“It is what I know, all I know for now.”

“It can’t be so, it can’t be.” (page 67)

He tells Martin to go to Quashan’, taps his staff on the ground, and vanishes.

Chapter Five


They walk for several pages. Vilmos overhears Xith and Ayrian talking about the Hunter Clan. They keep walking until they arrive at Solstice Mountain. Was that so fucking hard, Stanek? Here, let me demonstrate how easy it might be:

Vilmos: “Where are we going?”

Xith: “Solstice Mountain.”

Reader: *checks map* “Gotcha. That was pretty fucking easy.”


Okay. So they’re heading into the Icy North toward a big mountain range. Got it.

They walk for a few more pages and they’re spotted by two others, one of whom is Amir. He teleports down to where the trio is and draws his sword, but Vilmos speaks the password – because he knows the password – and they all teleport into an audience chamber of the Cloud City. Noman introduces himself and Amir.

“Your arrival here marks the beginning –”

“- of the end,” interrupted Vilmos. “Very dark times are ahead; the world will fall to utter chaos. There can be no stopping it, for even if you tried you could not, for it must be. Soon the world will be divided as chaos begins. […] All civilization will be laid to ruin.” (page 75)


Vilmos certainly seems to know a lot all of a sudden. One wonders why he was asking dumb-ass questions like “where are we going?” when he seems to know all this stuff that we the readers certainly don’t know, despite being able to theoretically peer into the minds of pretty much everyone.

One also wonders why Vilmos doesn’t spend much time pondering all this upcoming death and destruction or why Stanek doesn’t bother giving us some interesting backstory on how Vilmos knows this, or what he feels about this, or what the backstory on this Cloud City is, instead spending five pages of this fucking chapter detailing every goddamn step of a walk through the foothills and up the side of a fucking mountain.

Chapter Six


They roll into Quashan’. Stanek doesn’t tell us it’s Quashan’ for several pages, referring to it as “the city” just to keep his readers confused, but it’s Quashan’. Valam dismisses all his soldiers.

He also promised to ensure that the city’s taverns flowed with ale until the last man passed out (page 76).

Seems irresponsible not to leave at least a token few guards.

A random person approaches and asks Valam if they can have a word. Chancellor Van’te whispers in Valam’s ears that it’s ‘Bowman Ylsa’, because Chancellor Van’te apparently knows all 10,000 of Valam’s soldiers by name, but this enables Valam to greet the person by name.

“I don’t know if you have noticed, my lord, but I am not a man,” the woman spoke kindly, not harshly as she dismounted. Ylsa unbundled her hair and let it flow long. “I prefer the title of Archer if you do not mind.”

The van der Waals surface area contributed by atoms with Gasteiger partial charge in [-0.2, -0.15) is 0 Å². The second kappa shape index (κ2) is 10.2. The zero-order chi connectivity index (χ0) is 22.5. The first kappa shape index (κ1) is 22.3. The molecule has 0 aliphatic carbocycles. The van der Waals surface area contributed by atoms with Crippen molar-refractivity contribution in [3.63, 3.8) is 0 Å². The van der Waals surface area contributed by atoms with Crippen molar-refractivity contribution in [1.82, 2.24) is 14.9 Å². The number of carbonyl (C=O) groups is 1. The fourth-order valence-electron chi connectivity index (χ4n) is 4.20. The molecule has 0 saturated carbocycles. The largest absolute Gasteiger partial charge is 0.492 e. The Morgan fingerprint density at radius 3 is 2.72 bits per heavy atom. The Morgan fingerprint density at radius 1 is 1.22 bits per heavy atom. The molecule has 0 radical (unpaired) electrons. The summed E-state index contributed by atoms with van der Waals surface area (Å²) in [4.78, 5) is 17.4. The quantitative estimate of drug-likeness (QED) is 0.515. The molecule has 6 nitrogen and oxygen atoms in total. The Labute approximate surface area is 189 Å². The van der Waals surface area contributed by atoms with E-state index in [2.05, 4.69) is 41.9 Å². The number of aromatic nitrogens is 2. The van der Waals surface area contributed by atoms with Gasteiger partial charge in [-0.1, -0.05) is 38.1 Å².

“I – I – I – ” stuttered Valam (page 77)

Ylsa rolls out and Valam watches her go. Wait, that was it? She asked the prince for a word and said, “I am not a man?” and then left? Unless….this was a creative sexual proposition? Which may actually have worked, judging by the way Valam gawks at her backside.

Van’te offers to inquire more about her, but Valam turns him down. Van’te smirks:

He would tell Isador of this one; perhaps she could spark an interest as a concubine, forcing him to a wife of standing (page 77).

Uh…so banging one of his Archers will help Valam toward getting married? Okay then.

They head inside the palace and freshen up and Van’te says he has a surprise guest for Seth – and it’s Cagan! You remember Cagan? The thoroughly inconsequential minor character last mentioned around 700 pages ago? He was the captain of the boat that carried Seth and Galan across the sea before they were attacked and went down, but he survived because he met an old blind man who was also a doctor, apparently.  He and Seth catch up, and that’s that.


  3 Responses to “Part 2: Not Much Happens”

  1. Gee, Eldrick’s song just flows off of the tongue, doesn’t it? I literally cringed while reading it. Now I’m very curious to hear how it sounds in the audiobook version.

  2. Remember that Vilmos was possessed by the… whatever last spork ago? My theory is that when Vilmos is an idiot that doesn’t know anything, it’s just vilmos, and when he knows everything, like where they’re going and all the prophetic apocalyptic doom and gloom, it’s not Vilmos, but the centuries old whatever-thing possessing him.

  3. Knowing Stanek’s tendencies to compare himself to Tolkien, maybe that “I am not a man” scene is supposed to reference Eowyn’s confrontation with the Witch-King in Return of the King? As usual, Stanek’s version has none of the impact of the original.